Short 1 XYZ April 50 Put as 3
To determine the investor’s maximum gain, simply add the premiums together.

4 + 3 = 7

The investor’s maximum gain is $7 per share or $700 for the entire position. An investor who is short a straddle will only realize their maximum gain if the stock closes at the strike price at expiration and both options expire worthless. In this case, if XYZ closes at exactly $50, the investor will have a $700 profit on the entire position.

Maximum Loss Short Straddle

Because the investor in a short straddle is short the calls, the investor’s maximum loss is always going to be unlimited.

Breakeven Short Straddle

Just like with a long straddle, the investor is going to have two breakeven points, one breakeven for the call side of the straddle and one for the put side.

To determine the breakeven point for the call side of the straddle, use the following formula:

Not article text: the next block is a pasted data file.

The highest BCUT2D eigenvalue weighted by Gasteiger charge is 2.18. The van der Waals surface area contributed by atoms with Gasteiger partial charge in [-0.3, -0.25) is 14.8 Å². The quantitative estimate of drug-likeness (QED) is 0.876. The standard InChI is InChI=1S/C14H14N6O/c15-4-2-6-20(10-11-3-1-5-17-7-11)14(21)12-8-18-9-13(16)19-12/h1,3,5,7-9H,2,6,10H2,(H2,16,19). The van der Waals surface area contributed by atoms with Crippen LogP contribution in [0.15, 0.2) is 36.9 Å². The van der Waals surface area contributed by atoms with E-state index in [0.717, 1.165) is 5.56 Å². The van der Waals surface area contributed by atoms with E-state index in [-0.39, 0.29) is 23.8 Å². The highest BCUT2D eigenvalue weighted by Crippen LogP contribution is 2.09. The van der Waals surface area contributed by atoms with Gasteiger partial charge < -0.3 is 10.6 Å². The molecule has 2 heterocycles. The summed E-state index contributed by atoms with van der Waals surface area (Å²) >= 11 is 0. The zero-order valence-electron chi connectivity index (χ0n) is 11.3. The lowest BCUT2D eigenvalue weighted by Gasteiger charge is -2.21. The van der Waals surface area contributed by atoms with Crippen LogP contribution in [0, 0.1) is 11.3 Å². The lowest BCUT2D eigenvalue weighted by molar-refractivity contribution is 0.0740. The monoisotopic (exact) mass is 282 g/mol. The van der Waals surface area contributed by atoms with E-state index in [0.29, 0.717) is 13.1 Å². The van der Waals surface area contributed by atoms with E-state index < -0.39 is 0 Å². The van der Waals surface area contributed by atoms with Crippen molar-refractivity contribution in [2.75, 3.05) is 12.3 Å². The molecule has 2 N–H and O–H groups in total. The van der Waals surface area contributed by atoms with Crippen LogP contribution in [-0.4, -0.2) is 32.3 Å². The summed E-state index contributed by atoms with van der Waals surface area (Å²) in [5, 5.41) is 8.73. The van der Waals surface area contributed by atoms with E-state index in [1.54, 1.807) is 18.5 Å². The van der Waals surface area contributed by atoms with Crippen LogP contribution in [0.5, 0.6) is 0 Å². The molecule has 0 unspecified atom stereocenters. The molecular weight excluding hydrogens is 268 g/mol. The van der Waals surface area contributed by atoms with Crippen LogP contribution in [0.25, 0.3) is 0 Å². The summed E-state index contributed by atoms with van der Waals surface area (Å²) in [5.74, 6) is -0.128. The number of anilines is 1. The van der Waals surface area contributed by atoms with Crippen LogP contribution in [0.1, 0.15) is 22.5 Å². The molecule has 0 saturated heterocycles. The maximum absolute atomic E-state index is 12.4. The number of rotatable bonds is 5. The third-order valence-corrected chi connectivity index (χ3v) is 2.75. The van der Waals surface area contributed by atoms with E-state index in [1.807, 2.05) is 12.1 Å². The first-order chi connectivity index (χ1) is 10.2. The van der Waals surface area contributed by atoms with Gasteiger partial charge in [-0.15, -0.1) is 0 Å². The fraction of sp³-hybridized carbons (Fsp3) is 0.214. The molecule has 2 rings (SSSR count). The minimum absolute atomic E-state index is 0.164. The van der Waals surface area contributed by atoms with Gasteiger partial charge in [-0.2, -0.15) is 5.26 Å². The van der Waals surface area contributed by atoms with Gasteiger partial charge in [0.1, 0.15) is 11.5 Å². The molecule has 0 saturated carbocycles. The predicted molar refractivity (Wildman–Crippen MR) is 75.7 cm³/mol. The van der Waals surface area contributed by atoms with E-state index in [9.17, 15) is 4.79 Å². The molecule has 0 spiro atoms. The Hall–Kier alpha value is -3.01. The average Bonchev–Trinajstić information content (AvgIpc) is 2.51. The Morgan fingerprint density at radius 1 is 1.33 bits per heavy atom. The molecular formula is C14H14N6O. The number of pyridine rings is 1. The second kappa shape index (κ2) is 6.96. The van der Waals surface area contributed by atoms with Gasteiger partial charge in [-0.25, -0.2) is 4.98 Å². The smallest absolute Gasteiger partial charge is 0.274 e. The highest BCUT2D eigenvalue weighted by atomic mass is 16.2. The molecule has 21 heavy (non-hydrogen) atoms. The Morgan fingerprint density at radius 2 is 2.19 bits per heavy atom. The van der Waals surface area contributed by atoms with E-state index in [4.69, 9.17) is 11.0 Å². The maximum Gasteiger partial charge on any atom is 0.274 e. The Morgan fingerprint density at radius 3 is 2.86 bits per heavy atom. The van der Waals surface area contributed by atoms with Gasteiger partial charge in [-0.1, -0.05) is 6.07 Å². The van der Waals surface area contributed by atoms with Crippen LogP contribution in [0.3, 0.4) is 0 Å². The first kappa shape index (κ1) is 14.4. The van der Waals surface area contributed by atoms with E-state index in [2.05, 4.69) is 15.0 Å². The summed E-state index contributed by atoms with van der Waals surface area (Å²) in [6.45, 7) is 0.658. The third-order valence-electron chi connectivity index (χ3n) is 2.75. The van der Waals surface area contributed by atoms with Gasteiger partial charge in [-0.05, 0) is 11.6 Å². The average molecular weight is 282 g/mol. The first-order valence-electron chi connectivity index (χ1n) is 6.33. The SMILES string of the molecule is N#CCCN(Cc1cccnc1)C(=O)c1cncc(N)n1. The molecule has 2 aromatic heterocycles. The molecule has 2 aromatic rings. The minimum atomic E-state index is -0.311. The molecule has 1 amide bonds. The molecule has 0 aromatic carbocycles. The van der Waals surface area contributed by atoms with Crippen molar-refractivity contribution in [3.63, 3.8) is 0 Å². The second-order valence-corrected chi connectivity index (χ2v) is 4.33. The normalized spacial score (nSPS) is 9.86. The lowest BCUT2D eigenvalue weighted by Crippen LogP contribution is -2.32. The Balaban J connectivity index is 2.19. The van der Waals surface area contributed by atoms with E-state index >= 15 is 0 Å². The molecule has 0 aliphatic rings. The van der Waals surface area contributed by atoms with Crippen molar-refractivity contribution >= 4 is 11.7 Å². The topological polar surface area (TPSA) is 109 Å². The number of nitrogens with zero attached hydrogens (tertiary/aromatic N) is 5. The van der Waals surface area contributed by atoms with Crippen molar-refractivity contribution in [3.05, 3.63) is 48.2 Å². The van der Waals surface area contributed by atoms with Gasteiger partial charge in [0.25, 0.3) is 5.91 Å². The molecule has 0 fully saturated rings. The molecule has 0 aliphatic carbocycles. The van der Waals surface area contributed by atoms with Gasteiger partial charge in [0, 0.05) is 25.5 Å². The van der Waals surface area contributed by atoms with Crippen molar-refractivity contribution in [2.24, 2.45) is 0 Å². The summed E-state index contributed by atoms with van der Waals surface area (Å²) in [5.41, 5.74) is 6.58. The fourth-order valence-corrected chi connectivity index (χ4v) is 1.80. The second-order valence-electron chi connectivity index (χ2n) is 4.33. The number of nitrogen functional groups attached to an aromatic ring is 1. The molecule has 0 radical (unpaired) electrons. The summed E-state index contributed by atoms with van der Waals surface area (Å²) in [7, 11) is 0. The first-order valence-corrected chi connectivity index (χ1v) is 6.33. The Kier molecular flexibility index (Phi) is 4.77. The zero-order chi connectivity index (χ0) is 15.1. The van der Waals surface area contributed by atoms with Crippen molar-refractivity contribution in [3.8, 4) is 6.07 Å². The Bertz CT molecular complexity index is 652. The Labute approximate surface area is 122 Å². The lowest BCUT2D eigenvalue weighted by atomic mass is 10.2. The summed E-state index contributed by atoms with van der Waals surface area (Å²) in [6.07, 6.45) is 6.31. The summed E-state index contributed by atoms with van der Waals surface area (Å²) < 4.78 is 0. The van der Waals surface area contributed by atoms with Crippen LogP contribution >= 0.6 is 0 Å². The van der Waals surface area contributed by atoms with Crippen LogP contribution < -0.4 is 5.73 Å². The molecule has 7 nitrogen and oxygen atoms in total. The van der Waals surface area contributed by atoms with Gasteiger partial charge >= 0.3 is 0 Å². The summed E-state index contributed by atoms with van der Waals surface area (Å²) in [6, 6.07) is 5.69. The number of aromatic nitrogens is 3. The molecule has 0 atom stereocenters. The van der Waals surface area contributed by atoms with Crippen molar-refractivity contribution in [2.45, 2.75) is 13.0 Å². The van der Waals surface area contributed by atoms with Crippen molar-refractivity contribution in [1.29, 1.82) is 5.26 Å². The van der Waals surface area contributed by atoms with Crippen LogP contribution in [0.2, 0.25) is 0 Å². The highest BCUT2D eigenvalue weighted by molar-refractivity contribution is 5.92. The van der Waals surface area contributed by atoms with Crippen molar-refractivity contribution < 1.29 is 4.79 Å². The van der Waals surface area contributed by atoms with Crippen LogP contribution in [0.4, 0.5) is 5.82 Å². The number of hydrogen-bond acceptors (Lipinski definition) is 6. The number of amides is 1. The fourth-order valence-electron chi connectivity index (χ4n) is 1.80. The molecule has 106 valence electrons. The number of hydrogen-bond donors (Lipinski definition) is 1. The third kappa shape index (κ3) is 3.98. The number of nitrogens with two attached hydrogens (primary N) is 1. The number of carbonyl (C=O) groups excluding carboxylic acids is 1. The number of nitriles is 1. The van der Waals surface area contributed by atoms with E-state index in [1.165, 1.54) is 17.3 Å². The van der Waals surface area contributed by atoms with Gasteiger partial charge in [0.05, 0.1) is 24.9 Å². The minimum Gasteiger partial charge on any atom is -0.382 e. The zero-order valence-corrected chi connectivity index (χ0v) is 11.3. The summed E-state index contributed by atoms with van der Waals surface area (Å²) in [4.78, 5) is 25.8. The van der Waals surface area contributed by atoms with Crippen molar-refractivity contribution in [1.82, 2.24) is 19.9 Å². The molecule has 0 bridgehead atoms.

Breakeven = Call Strike Price + Total Premium

Using the same example, we get

Example
Short 1 XYZ April 50 Call at 4
Short 1 XYZ April 50 Put as 3
Total premium = 7

50 + 7 = 57

The investor will breakeven if XYZ appreciates to $57 per share at expiration.

Alternatively, to determine the breakeven point for the put side of the straddle, use the following formula:

Breakeven = Put Strike Price – Total Premium

50 – 7 = 43

If XYZ was to fall to $43 per share at expiration, the investor would breakeven. If the stock appreciated past $57 per share or was to fall below $43 per share, the investor would begin to lose money.

FOCUS POINT!
An investor who is short a straddle wants the stock price inside of their breakeven points. In the above case, that would be either below $57 per share or above $43 per share.